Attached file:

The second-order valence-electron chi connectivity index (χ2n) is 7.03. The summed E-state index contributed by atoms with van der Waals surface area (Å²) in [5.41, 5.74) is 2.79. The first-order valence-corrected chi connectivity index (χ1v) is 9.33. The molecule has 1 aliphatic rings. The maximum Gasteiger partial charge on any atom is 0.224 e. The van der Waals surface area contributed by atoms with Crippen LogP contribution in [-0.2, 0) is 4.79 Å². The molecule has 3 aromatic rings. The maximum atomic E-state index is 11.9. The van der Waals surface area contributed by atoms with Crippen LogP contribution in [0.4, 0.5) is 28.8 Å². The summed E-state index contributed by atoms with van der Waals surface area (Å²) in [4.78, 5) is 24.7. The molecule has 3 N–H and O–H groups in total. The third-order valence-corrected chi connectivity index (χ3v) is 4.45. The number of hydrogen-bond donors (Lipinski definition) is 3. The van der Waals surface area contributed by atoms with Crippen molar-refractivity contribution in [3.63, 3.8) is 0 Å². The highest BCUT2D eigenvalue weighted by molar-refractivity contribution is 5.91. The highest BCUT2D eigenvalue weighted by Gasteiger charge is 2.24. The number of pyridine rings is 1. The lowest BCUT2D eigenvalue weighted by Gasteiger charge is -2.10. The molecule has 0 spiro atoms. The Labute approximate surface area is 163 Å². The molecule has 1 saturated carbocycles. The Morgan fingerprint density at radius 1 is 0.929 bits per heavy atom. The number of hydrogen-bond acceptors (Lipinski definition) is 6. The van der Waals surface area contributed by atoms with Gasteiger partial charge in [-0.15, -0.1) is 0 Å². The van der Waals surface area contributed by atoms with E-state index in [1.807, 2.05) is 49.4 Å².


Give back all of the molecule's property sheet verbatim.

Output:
The second-order valence-electron chi connectivity index (χ2n) is 7.03. The summed E-state index contributed by atoms with van der Waals surface area (Å²) in [5.41, 5.74) is 2.79. The first-order valence-corrected chi connectivity index (χ1v) is 9.33. The molecule has 1 aliphatic rings. The maximum Gasteiger partial charge on any atom is 0.224 e. The van der Waals surface area contributed by atoms with Crippen LogP contribution in [-0.2, 0) is 4.79 Å². The molecule has 3 aromatic rings. The maximum atomic E-state index is 11.9. The van der Waals surface area contributed by atoms with Crippen LogP contribution in [0.4, 0.5) is 28.8 Å². The summed E-state index contributed by atoms with van der Waals surface area (Å²) in [4.78, 5) is 24.7. The molecule has 3 N–H and O–H groups in total. The third-order valence-corrected chi connectivity index (χ3v) is 4.45. The number of hydrogen-bond donors (Lipinski definition) is 3. The van der Waals surface area contributed by atoms with Crippen molar-refractivity contribution in [3.63, 3.8) is 0 Å². The highest BCUT2D eigenvalue weighted by molar-refractivity contribution is 5.91. The highest BCUT2D eigenvalue weighted by Gasteiger charge is 2.24. The number of pyridine rings is 1. The lowest BCUT2D eigenvalue weighted by Gasteiger charge is -2.10. The molecule has 0 spiro atoms. The Labute approximate surface area is 163 Å². The molecule has 1 saturated carbocycles. The Morgan fingerprint density at radius 1 is 0.929 bits per heavy atom. The number of hydrogen-bond acceptors (Lipinski definition) is 6. The van der Waals surface area contributed by atoms with Gasteiger partial charge in [-0.15, -0.1) is 0 Å². The van der Waals surface area contributed by atoms with E-state index in [1.807, 2.05) is 49.4 Å².